Skip to main content

Connecting a 4028 fan

4028 server fans are becoming a popular option for part cooling because of their light weight and great pressure and flow rates. In this guide we'll go over how to connect one and use it for part cooling. 4-pin fans usually aren't used in 3d printers, and many boards only provide 2-pin ports, but fear not! There's always a way.

Power

danger

Please read this carefully. You will fry your fan if you don't supply the correct voltage!

The black and the red pin are for power, you need to connect these to an always on source. Since most of these are 12v, you'll need a 12v source. Boards such as the octopus or the spider come with decent 12v rails on board so you can easily power your 4028 directly from the board via an always-on selectable voltage fan port. Simply connect the red wire to the positive terminal and the black to the negative of the always-on fan port. For other boards without a 12v option, you'll have to use a 12V PSU or a dc/dc converter. If you go that route, be sure to connect the grounds of your 24V PSU and the 12V PSU or dc/dc converter (usually dc/dc converters have the ground pins bridged, so no need to connect the grounds).

PWM

On Delta fans the blue wire is the PWM wire, on Sanyo's it's the brown wire. If you're unsure, refer to your fans datasheet. To control the 4028's the PWM wire is fed a 5V PWM signal from the board. An easy way to do this is to hook it up to the negative terminal of the part cooling fan port (refer to your boards wiring diagram). We need to invert the logic of the fan_part_cooling_pin to generate a PWM signal the fan can understand. You can do that with the following piece of configuration in your user overrides section.

[fan]
pin: !fan_part_cooling_pin

The wiring would look like this on an Octopus board.

Octopus 4028 Wiring

Further more, these fans usually want a 25khz PWM signal to function properly, although some work better with 100hz. Try both and test different fans speeds to find out what works best for your particular fan:

25KHZ PWM Signal

[fan]
pin: !fan_part_cooling_pin
cycle_time: 0.00004

100HZ PWM Signal

[fan]
pin: !fan_part_cooling_pin
cycle_time: 0.01

Tachometer

The fourth pin is the tachometer pin, this pin is used to read the RPM of the fan, which, if configured, will be displayed next to the fan speed in Mainsail. You can use any available GPIO on your board for this, if you want, or just leave it disconnected. The following config will enable the tachometer read out:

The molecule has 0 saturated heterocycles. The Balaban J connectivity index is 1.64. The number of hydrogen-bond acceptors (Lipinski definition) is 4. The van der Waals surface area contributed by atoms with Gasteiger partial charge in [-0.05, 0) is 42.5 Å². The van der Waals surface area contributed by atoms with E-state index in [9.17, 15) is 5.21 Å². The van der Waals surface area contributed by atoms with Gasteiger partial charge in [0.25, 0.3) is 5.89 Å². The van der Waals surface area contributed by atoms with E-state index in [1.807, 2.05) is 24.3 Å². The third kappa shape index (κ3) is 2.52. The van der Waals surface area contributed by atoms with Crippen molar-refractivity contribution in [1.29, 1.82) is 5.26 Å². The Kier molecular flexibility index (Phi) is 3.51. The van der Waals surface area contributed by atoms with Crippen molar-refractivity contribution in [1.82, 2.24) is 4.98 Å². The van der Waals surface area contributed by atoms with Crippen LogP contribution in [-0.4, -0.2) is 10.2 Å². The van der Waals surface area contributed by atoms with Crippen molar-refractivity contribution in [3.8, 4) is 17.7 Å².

[fan]
pin: !fan_part_cooling_pin
cycle_time: 0.00004 # or 0.01
tachometer_pin: ^PD14 # Made up pin name, look up your boards pinout diagram to get the pin name for the pin you've chosen
tachometer_poll_interval: 0.0005 # will support up to a 30.000 RPM fan with 2 pulses per rotation.

Notice the ^ in front of the pin name, this is a hardware pullup which is generally necessary to read the tachometer signal. For more information on tachometer configuration, refer to the klipper configuration reference

My fan runs at 100% until klipper boots

Do not do this if you have the tachometer pin connected. It will potentially fry your board.

On some fans (verified on Sanyo Denki's) disconnecting the ground pin while 12V is connected to the fan will cause a high voltage on the tachometer pin, this can fry your mcu. Do NOT connect the tachometer pin if you do this.

This is a safety feature of server fans, they will always run at 100% until they get a PWM signal. It's a bit annoying for 3d printer use, but there's a way around that. You can use the negative terminal of a spare heater port to only power the fan when the board is booted, by connecting the black wire (gnd) to the negative terminal of the heater port. Since these fans run high amperages, it's important that we use a pwm port backed by a properly rated mosfet, which is why the heater ports are perfect. Let's say we connect the gnd wire to the second heater of our board which is controlled by the pin PA9 (made up pin name, look up the correct pin in your boards pin diagram), the configuration would be the following:

[output_pin 4028_POWER]
pin: PA9
value: 1
shutdown_value: 0 # turn the fan power off on MCU shutdown.

That's it! Enjoy using your 4028 for excellent part cooling :)

Bonus: What to look for in a 4028 fan?

Airflow (common units: cfm, m3/h) isn't everything, we want as much pressure we can get to effectively push the high airflow through our ducts, a good fan is balanced between airflow and pressure. Air pressure is usually expressed in inches of water (in. h2o) or pascals, there are online tools to convert between different units, so you can compare the fans before buying, just google "inches of water to pascal" or whatever units you need to convert.

A good performing 4028 fan will have around 25-30 CFM and over 3 inches of water. For example the Delta FFB0412UHN-SM36 or the Sanyo 9GAX0412P3S001. Take a look at the datasheet for the fan and make sure it runs at low PWM levels, you don't always want high output and it's important that the fan you choose supports low speeds as well as high speeds. Generally you want around a maximumum RPM of 20.000-25.000 to keep the rotor light, extremely fast fans such as the twice as powerful Delta PFB0412EN-E needs a heavier rotor and is therefore slower to change speeds. Generally the Sanyo 9GAX0412P3S001 is regarded as the most well rounded 4028 fan currently, but they can be hard to get, so take a look around and see what you can find, there are many options out there.